Smitherman says this Compass, the first Jeep to come here from India (a new addition and one of four plants making the car) will be a strong performer, not least in Trailhawk form – Jeep reckons that derivative is going to prove itself as the most accomplished true off-roader in a class where the Hyundai Tucson, Kia Sportage and Volkswagen are considered such important rivals they were barometers during the American car’s development.
Smitherman was loath to say what his sales target is, but points out that the medium SUV sector is to set to account for 25,000 sales this year.
“This vehicle, with the pricing that we have, gives us confidence of achieving a great result. Compass is a great-looking vehicle – in design terms it is now described as being the ‘baby’ Grand Cherokee, which has been our best-selling vehicle until now and is the most awarded SUV on the planet.”
Trackhawk has already started to make huge impression: There have been significant advance orders for the model, which packs a force-fed 6.2 litre Hellcat V8 from the Dodge Challenger and Charger sedans. (Ateco cannot import these because they are purely produced in left-hand-drive and thus fall into the category of low volume specials – to start a supply line would be too hard because each cars require an individual permit).
But having Trackhawk alone is well good enough for Smitherman: “We already have a queue of Kiwis for that vehicle … it’s going to give Jeep credibility. We have had a lot of success in our market with SRT and Trackhawk is going to build on that. We have some events planned specifically for it. It’s going to be a lot of fun for us.”
The car on show to media was a right-hand drive edition, one of the first built, rushed across the Pacific for display. Smitherman cannot say how many examples are allocated to NZ but acknowledges whatever the count, it very likely won’t be enough.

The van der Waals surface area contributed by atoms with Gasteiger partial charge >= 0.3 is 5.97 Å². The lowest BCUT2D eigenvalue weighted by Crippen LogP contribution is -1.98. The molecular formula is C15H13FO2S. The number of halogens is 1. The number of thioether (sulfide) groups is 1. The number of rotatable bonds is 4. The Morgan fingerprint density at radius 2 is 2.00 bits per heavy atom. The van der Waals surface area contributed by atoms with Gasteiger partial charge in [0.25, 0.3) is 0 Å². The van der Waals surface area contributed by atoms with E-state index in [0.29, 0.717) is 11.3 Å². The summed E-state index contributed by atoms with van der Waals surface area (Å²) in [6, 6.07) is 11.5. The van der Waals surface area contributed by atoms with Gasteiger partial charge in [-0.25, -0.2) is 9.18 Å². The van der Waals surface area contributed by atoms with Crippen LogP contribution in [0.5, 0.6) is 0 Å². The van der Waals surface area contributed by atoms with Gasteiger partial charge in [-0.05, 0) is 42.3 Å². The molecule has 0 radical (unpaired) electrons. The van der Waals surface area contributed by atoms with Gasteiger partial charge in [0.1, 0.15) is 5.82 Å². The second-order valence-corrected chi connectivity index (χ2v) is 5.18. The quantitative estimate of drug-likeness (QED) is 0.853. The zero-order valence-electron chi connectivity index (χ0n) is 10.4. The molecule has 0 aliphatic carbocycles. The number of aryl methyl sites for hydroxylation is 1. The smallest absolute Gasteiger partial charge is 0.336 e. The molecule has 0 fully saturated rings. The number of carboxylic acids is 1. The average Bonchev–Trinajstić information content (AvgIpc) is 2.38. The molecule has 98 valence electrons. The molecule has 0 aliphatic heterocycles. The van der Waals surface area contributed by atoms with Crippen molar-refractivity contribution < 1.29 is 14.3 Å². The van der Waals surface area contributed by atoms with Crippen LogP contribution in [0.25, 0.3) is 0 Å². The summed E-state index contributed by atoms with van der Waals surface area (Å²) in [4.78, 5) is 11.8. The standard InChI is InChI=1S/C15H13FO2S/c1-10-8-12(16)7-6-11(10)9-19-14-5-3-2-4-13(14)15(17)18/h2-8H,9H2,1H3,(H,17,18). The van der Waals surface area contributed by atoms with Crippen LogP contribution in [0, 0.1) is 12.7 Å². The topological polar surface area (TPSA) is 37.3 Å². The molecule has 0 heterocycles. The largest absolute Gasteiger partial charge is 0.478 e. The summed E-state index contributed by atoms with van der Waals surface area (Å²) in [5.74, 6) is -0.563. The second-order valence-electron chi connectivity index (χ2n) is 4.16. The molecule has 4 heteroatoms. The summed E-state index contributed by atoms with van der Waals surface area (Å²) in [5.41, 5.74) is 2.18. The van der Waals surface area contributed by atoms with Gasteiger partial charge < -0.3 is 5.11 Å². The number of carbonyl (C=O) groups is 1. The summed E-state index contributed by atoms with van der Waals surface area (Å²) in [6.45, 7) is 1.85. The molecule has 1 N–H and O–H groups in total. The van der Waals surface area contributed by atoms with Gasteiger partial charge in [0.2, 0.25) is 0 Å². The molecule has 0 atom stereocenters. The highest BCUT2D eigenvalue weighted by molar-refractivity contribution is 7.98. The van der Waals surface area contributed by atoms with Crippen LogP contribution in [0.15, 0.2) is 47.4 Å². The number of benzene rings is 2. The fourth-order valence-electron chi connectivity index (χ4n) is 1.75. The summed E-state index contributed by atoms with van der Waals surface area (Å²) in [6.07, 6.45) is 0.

“We have vehicles on the water as we speak, which is fantastic, and we have bookings out to July.”
Ateco is still considering which versions of the completely redesigned, lighter and quieter JL series Wrangler will suit NZ – ironically, the two on display were from a selection of pre-production cars that have just been in NZ for pre-sale development and promotional purposes.
Talk that the new hero V6 turbo-diesel and a manual gearbox option are being restricted to North America was dismissed by Smitherman. He says it’s just too soon to discuss that sort of detail, though he acknowledged that diesel retains greater importance for large, off-road-tuned models such as this. The model also has a 2.2-litre four-cylinder oiler.
This EcoDiesel is a third-generation V6 related to the engine powering other Jeeps such as the Grand Cherokee 194kW of power and 599Nm of torque.
The other new engine that is not yet a certainty is the new 200kW/400Nm 2.0-litre four-cylinder turbo petrol, also said to be slated for the North American market.
The show cars were packing an engine that does seem a sure starter, this being the modified version of the 3.6-litre Pentastar petrol V6, which in North American guise produces 209kW at 6400rpm and 353Nm at 4800rpm.
The Wrangler continues with the two- and four-door wagon bodies as per the outgoing range launched more than a decade ago, but will also ultimately show in a trackdeck utility version, the Scrambler, but maybe not until mid 2019.
As well as bringing in metal from Stateside, the local distributor also shipping across two high-up specialists in the Compass development programme, senior exterior designer Chris Piscitelli – who was the model’s lead designer – and chief engineer Audrey Moore, who oversaw the structural side.
They both said that, with Jeep’s owner Fiat-Chrysler determining that this model would have a particularly global remit, careful consideration of different regional worldwide considerations became all the more important. The result, says Moore, is a vehicle that has become more universally appealing.
She added: “This was the first truly global Jeep that we’ve designed – built in four different countries around the world. Making sure that we had a Jeep that satisfied the customers around the world, trying to incorporate into the vehicle all of the things that every customer needs was the first time for Jeep really was a challenge.”
She said the team travelled widely, though for a change not to Australia, “but we did go to New Zealand.” The Snow Farm cold weather testing area near Queenstown provided the right conditions for some specific cold weather work. Mountains in the area were also perfect for some extreme off-roading.